Like many, you may expect your existing estate plan to continue functioning when you move to a different state. After all, putting so much thought and energy into your efforts must mean your documents are valid in all conceivable situations.
Unfortunately, estate planning laws are unique to each region, so there is no guarantee that your current plan will survive an interstate move. Before or shortly after moving, have your estate documents reviewed to ensure they comply with the rules in your new state.
1. Different estate tax burdens
States have different ways to address estate taxes when someone passes away. An estate plan review and update reflecting these differences can save your loved ones from a nasty tax surprise while preserving your legacy.
2. New or different assets
Are you planning to purchase land, a home or a business in your new state? Remember to update your estate plan to account for new assets and to preserve them for the next generation.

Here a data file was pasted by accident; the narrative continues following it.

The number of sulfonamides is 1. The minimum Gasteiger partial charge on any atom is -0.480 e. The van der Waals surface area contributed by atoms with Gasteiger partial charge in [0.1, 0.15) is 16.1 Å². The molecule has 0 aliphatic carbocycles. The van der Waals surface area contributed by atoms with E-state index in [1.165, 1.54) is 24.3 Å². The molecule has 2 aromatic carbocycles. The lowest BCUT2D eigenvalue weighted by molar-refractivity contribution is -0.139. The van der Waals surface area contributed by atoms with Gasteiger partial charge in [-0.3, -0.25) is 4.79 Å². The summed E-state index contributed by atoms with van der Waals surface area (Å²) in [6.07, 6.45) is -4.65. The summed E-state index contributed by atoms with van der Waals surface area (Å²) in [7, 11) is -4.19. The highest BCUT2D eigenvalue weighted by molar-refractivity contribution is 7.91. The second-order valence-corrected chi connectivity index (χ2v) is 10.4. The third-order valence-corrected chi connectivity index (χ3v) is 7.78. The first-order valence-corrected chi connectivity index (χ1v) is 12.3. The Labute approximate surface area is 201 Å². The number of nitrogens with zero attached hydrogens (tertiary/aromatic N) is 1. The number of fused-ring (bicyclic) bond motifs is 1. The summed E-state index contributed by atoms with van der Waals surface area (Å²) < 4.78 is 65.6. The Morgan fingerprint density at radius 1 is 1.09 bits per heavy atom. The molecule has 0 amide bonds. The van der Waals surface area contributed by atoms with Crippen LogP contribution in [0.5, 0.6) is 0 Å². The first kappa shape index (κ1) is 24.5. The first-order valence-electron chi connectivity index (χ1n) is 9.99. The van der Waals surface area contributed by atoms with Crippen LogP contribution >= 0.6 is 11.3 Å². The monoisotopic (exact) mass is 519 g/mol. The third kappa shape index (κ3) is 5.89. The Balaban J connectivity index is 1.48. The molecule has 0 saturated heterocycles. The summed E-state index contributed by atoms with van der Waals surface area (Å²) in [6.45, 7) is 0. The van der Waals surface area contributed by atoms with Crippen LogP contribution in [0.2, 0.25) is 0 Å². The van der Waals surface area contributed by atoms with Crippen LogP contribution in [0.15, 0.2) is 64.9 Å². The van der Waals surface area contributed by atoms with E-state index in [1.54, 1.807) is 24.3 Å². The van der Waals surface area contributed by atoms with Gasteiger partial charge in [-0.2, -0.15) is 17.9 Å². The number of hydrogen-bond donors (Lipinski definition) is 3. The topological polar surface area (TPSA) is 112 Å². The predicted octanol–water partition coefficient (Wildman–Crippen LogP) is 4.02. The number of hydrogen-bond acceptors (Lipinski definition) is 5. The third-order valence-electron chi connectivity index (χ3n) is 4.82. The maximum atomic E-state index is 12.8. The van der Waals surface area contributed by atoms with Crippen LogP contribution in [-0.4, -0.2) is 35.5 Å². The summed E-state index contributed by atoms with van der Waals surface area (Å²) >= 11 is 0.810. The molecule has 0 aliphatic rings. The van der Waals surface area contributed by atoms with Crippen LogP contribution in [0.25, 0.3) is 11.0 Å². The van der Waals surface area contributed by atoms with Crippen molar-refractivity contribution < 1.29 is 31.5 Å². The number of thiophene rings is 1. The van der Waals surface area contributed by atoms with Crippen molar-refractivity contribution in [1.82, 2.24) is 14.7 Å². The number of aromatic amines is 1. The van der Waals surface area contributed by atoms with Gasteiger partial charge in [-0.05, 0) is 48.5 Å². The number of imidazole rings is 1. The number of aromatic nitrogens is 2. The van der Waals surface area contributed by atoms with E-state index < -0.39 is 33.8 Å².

3. Different legal will requirements
Is your will legal in your new state? Like other estate planning rules, wills laws vary across the country. For example, many states allow holographic or handwritten wills, but they are not recognized in Washington.
4. Advance directive validity
Again, those pesky laws are not the same in all states. As you might expect by now, your advanced medical directives may not function in another region. Have a professional review your living will or healthcare power of attorney to ensure your instructions are valid in your new location.
If you have any questions or concerns about your Washington estate plan, legal guidance can help you learn more.